HomeNewsBriefEco-Trafficking Thrives Along Lawless Guatemala-Belize Border
BRIEF

Eco-Trafficking Thrives Along Lawless Guatemala-Belize Border

BELIZE / 13 MAR 2019 BY PARKER ASMANN EN

A poorly defined and lawless border region between Belize and Guatemala is proving to be fertile ground for eco-traffickers to further their criminal interests, underscoring how a lack of government control in such areas helps facilitate these crimes.

The business of trafficking prized natural resources like rosewood and colorful scarlet macaws is thriving in the Maya Biosphere Reserve that stretches across northern Guatemala and central Belize’s Chiquibul National Park. Citizens in this porous and sparsely patrolled border region lack viable economic opportunities and turn to illegal criminal activities to boost their incomes, Mongabay reported.

These criminal networks operating on both sides of the border -- often with financiers in Asia -- employ local farmers on the ground to smuggle fauna and flora from the region through Guatemala’s northwest border with Mexico or its northeast border with Belize, where smugglers look for gaps in security personnel.

The contraband is then moved using more powerful intermediaries and corrupt government officials through strategic ports in both countries before reaching its final destination, according to Mongabay.

SEE ALSO: Guatemala News and Profile

The main area affected by this illicit trade is identified as the so-called “adjacency zone,” a one-kilometer stretch of land on either side of the border. A long-running border dispute between the two countries stemming back to the 18th century has made it difficult for authorities to intervene, due to uncertainty regarding jurisdiction, leading to the “unchecked extraction of natural resources,” according to Mongabay.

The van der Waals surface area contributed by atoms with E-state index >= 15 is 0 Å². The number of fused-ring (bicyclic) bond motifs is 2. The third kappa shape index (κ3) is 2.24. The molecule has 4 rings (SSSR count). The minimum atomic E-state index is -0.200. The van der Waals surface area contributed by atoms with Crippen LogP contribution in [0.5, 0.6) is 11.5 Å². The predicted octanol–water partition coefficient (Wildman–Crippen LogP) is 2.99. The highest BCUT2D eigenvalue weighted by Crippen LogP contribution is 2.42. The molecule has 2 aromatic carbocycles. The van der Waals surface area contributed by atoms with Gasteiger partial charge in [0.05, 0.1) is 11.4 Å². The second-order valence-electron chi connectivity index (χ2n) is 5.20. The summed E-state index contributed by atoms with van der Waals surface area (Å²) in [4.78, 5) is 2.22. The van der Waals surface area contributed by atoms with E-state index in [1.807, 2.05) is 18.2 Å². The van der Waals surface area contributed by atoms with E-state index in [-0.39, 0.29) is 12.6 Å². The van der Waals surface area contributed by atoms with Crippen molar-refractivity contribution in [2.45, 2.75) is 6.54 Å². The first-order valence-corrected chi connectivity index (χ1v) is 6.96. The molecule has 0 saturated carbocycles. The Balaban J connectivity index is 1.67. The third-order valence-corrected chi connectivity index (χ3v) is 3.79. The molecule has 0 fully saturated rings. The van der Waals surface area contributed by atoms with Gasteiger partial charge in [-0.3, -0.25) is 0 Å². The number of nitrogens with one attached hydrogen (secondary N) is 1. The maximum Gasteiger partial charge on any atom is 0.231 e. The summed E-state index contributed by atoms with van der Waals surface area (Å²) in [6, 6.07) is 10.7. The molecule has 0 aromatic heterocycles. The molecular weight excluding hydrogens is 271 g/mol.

While the region’s rosewood is often destined for places like Hong Kong in southeast Asia, the vibrant scarlet macaw parrots often end up in the hands of wealthy individuals in Mexico and Guatemala.

Authorities uncovered two scarlet macaws, for example, in the home of former Guatemala Vice President Roxana Baldetti. The parrots were likely obtained, according to Mongabay, through corrupt officials within the country’s National Council for Protected Areas (Consejo Nacional de Áreas Protegidas - CONAP).

However, authorities were unable to trace where the macaws came from, as the transaction was never documented, according to Aura Marina López Cifuentes of the environmental crimes division of Guatemala’s Attorney General’s Office, underscoring how corruption facilitates eco-trafficking in the region.

InSight Crime Analysis

The inability of authorities to establish law and order along the Belize-Guatemala border underscores how a lack of state presence in such zones allows criminal groups to flourish and their criminal activities to continue unchecked.

Drug trafficking groups in Guatemala’s northernmost Petén department -- home to the Maya Biosphere -- have also taken advantage of the poorly secured border area. These groups have long burned large swathes of protected forest to create clandestine landing strips in order to move drug shipments coming from South America out of the country. More than 8,000 hectares of protected tropical forest were burned over the span of only a few months in 2016.

SEE ALSO: Coverage of Eco Trafficking

A combination of loose border controls and official corruption also helps aid criminal activities in other parts of the region. In Paraguay, for example, illegal loggers rely on the country’s porous border with Brazil and corrupt police to traffic timber out of a nature reserve notorious for such criminal activity.

The family of former Paraguay President Horacio Cartes has long been accused of facilitating the flow of contraband cigarettes through the so-called "Tri-Border" region, a hotspot for illicit activity where Argentina, Brazil and Paraguay meet.

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